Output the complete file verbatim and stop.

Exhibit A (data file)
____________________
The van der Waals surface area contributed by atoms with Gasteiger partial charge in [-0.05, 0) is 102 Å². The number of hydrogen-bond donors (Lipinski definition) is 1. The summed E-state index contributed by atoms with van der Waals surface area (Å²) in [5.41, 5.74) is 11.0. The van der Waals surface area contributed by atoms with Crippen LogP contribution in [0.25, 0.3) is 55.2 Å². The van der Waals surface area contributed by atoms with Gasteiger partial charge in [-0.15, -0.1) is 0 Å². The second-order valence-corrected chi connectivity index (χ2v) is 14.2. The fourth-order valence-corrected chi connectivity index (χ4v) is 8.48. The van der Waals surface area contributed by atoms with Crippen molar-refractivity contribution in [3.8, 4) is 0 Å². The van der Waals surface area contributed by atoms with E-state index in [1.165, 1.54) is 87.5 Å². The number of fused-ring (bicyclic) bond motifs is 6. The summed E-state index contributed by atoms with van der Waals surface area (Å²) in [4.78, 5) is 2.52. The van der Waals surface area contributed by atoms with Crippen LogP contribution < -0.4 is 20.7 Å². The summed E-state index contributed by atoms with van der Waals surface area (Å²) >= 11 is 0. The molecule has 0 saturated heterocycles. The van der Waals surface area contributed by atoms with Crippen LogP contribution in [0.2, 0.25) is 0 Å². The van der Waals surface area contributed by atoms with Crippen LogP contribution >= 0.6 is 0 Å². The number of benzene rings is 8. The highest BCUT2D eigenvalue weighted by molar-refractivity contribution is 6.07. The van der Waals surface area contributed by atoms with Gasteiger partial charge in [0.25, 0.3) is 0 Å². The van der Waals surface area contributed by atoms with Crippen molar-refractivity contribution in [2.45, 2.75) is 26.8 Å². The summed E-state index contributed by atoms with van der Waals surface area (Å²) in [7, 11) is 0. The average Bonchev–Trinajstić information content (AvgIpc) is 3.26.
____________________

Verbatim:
The van der Waals surface area contributed by atoms with Gasteiger partial charge in [-0.05, 0) is 102 Å². The number of hydrogen-bond donors (Lipinski definition) is 1. The summed E-state index contributed by atoms with van der Waals surface area (Å²) in [5.41, 5.74) is 11.0. The van der Waals surface area contributed by atoms with Crippen LogP contribution in [0.25, 0.3) is 55.2 Å². The van der Waals surface area contributed by atoms with Gasteiger partial charge in [-0.15, -0.1) is 0 Å². The second-order valence-corrected chi connectivity index (χ2v) is 14.2. The fourth-order valence-corrected chi connectivity index (χ4v) is 8.48. The van der Waals surface area contributed by atoms with Crippen molar-refractivity contribution in [3.8, 4) is 0 Å². The van der Waals surface area contributed by atoms with E-state index in [1.165, 1.54) is 87.5 Å². The number of fused-ring (bicyclic) bond motifs is 6. The summed E-state index contributed by atoms with van der Waals surface area (Å²) in [4.78, 5) is 2.52. The van der Waals surface area contributed by atoms with Crippen LogP contribution < -0.4 is 20.7 Å². The summed E-state index contributed by atoms with van der Waals surface area (Å²) >= 11 is 0. The molecule has 0 saturated heterocycles. The van der Waals surface area contributed by atoms with Crippen LogP contribution in [0.2, 0.25) is 0 Å². The van der Waals surface area contributed by atoms with Crippen LogP contribution >= 0.6 is 0 Å². The number of benzene rings is 8. The highest BCUT2D eigenvalue weighted by molar-refractivity contribution is 6.07. The van der Waals surface area contributed by atoms with Gasteiger partial charge in [0.25, 0.3) is 0 Å². The van der Waals surface area contributed by atoms with Crippen molar-refractivity contribution in [2.45, 2.75) is 26.8 Å². The summed E-state index contributed by atoms with van der Waals surface area (Å²) in [7, 11) is 0. The average Bonchev–Trinajstić information content (AvgIpc) is 3.26.